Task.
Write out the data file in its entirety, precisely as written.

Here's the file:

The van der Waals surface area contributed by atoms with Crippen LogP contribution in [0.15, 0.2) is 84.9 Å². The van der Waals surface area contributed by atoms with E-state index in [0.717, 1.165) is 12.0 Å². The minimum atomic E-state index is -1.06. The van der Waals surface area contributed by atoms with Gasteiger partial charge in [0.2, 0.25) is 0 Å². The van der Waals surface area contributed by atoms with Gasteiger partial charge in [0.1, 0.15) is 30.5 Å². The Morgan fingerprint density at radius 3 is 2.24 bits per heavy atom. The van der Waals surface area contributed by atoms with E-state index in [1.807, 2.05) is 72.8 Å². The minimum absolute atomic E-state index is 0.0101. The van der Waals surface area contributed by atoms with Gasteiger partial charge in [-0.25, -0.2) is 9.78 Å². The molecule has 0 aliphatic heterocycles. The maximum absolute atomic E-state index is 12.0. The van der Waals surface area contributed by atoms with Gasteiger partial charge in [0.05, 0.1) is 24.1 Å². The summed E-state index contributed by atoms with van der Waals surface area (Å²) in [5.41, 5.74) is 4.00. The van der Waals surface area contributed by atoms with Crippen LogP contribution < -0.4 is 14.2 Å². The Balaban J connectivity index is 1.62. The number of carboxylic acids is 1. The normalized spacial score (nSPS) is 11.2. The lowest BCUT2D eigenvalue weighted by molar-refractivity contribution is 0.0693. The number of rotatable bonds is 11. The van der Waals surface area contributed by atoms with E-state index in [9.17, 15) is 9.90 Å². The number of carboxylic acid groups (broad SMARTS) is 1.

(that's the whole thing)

The van der Waals surface area contributed by atoms with Crippen LogP contribution in [0.15, 0.2) is 84.9 Å². The van der Waals surface area contributed by atoms with E-state index in [0.717, 1.165) is 12.0 Å². The minimum atomic E-state index is -1.06. The van der Waals surface area contributed by atoms with Gasteiger partial charge in [0.2, 0.25) is 0 Å². The van der Waals surface area contributed by atoms with Gasteiger partial charge in [0.1, 0.15) is 30.5 Å². The Morgan fingerprint density at radius 3 is 2.24 bits per heavy atom. The van der Waals surface area contributed by atoms with E-state index in [1.807, 2.05) is 72.8 Å². The minimum absolute atomic E-state index is 0.0101. The van der Waals surface area contributed by atoms with Gasteiger partial charge in [-0.25, -0.2) is 9.78 Å². The molecule has 0 aliphatic heterocycles. The maximum absolute atomic E-state index is 12.0. The van der Waals surface area contributed by atoms with Gasteiger partial charge in [0.05, 0.1) is 24.1 Å². The summed E-state index contributed by atoms with van der Waals surface area (Å²) in [5.41, 5.74) is 4.00. The van der Waals surface area contributed by atoms with Crippen LogP contribution < -0.4 is 14.2 Å². The Balaban J connectivity index is 1.62. The number of carboxylic acids is 1. The normalized spacial score (nSPS) is 11.2. The lowest BCUT2D eigenvalue weighted by molar-refractivity contribution is 0.0693. The number of rotatable bonds is 11. The van der Waals surface area contributed by atoms with E-state index in [9.17, 15) is 9.90 Å². The number of carboxylic acid groups (broad SMARTS) is 1.